How a New Pill Can ‘Melt Away’ Your Leukemia Cells

Breakthrough pill boosts survival in CLL patients

mystery pill in pill pack

A pill that “melts away” cancer cells may replace chemotherapy often used to treat relapsed chronic lymphocytic leukemia (CLL).

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The U.S. Food and Drug Administration (FDA) recently approved the drug, idelalisib (Zydelig™), to treat CLL. 

In a recent study of the drug, researchers found that it was effective in treating patients with CLL. The study used this pill along with another drug to treat the disease.

Researchers saw improved survival rates with less severe side effects in patients who used the pill. One researcher described how it worked, saying patients’ cancer “quickly melted away.” 

Idelalisib is the second new pill the FDA has approved to treat CLL in the last 12 months. The agency approved the first drug, ibrutinib (Imbruvica®), in November 2013. 

Who will benefit? 

The FDA approved idelalisib and ibrutinib for use in patients who have already had chemotherapy and have relapsed or who have refractory CLL, which means it has been less responsive to treatment. Both drugs provide targeted therapy, as opposed to traditional therapy. This means the pills kill cancer cells without killing healthy cells. 

Neither drug has yet been approved as an initial treatment for CLL.

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“There are some clinical trials going on right now to compare ibrutinib head-to-head with traditional chemotherapy treatments, but we don’t know yet how effective this will be,” says oncologist Brian Hill, MD, PhD. “It may be a few years down the road before we do know. As of now, chemotherapy is still the standard of care for frontline treatment.” 

A major breakthrough 

Dr. Hill says FDA approval of these two medications is a significant advance in cancer treatment. 

“Ibrutinib has already been shown to improve overall survival rates in patients who had relapsed,” he says. 

Researchers in the idelalisib study expect the new drug to change the lives of many patients. The long-term toxic effects of chemotherapy lead to bone marrow failure, infections and a risk of death. Researchers say the next step is moving these therapies up front in the treatment regimen and providing it to all patients.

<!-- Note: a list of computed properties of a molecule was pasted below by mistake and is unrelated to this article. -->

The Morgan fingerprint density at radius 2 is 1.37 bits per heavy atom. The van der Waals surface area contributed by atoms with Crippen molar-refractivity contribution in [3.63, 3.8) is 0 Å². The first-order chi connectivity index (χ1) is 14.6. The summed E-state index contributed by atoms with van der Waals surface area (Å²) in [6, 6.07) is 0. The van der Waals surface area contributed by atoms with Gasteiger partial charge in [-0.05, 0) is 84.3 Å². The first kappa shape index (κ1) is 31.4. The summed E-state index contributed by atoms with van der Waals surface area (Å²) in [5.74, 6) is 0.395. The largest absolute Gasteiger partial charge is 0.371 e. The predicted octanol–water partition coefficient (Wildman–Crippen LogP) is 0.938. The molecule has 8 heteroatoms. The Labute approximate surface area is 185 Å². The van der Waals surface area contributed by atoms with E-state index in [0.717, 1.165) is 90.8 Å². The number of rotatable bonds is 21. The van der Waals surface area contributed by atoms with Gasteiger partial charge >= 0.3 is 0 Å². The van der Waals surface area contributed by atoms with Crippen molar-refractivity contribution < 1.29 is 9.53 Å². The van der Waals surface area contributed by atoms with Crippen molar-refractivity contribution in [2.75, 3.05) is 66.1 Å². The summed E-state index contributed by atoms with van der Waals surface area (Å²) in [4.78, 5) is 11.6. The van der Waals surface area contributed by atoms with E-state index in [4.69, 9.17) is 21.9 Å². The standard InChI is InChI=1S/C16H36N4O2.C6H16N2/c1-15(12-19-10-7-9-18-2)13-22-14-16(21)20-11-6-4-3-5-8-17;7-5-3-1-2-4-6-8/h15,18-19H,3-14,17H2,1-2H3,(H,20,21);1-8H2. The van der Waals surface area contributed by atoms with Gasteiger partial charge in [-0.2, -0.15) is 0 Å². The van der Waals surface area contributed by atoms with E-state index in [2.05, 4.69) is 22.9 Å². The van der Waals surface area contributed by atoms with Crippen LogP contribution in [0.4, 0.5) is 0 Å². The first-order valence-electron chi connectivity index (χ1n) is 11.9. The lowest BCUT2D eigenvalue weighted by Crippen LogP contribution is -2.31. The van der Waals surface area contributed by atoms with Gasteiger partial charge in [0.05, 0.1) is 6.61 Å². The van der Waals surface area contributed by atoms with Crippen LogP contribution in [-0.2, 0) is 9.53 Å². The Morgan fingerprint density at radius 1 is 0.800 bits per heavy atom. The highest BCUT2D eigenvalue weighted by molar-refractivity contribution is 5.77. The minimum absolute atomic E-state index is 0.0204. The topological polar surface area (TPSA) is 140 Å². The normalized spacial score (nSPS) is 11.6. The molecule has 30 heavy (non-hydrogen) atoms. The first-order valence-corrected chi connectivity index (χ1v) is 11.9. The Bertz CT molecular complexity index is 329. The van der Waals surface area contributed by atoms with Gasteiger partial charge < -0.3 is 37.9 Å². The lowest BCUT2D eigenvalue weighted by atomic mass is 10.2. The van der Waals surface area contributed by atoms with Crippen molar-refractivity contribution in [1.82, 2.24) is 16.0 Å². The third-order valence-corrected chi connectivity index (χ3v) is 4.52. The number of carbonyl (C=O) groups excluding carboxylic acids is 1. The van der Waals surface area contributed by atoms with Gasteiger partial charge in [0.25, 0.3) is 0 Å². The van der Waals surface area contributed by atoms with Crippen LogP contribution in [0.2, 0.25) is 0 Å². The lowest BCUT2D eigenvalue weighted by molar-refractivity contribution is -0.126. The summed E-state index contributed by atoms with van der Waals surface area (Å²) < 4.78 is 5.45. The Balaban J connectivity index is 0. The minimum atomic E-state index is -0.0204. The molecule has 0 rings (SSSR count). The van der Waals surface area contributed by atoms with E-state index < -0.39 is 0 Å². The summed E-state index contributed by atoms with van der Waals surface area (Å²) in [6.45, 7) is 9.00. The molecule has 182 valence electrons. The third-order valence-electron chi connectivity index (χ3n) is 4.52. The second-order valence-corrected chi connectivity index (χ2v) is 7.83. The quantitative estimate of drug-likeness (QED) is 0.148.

Dr. Hill says physicians are also using the recently approved pills to treat certain types of lymphomas. However, he warns that the pills are not effective for treating acute leukemias, such as acute lymphocytic leukemia or acute myeloid leukemia. 

“The way these drugs work is to interfere with the signals that are telling the cancerous B cells to grow,” he says. “Those cells are not present in acute leukemias.” 

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Possible side effects 

You may have side effects when you take any medication. But Dr. Hill says idelalisib and ibrutinib have fewer side effects than drugs usually used to treat CLL.

If you do have side effects from idelalisib, they’ll most likely be things like diarrhea, fever, fatigue, nausea, cough, pneumonia, abdominal pain, chills or rash. Side effects from ibrutinib can include diarrhea, nausea or vomiting, fatigue, bleeding, bruising, skin rash, shortness of breath, bone or muscle pain, or swelling in the hands, legs or feet. 

However, for either of these drugs, you won’t lose your hair or develop severe nausea and vomiting, anemia or bone marrow failure, as you might with chemotherapy drugs.

“Both drugs are pretty well tolerated,” Dr. Hill says.

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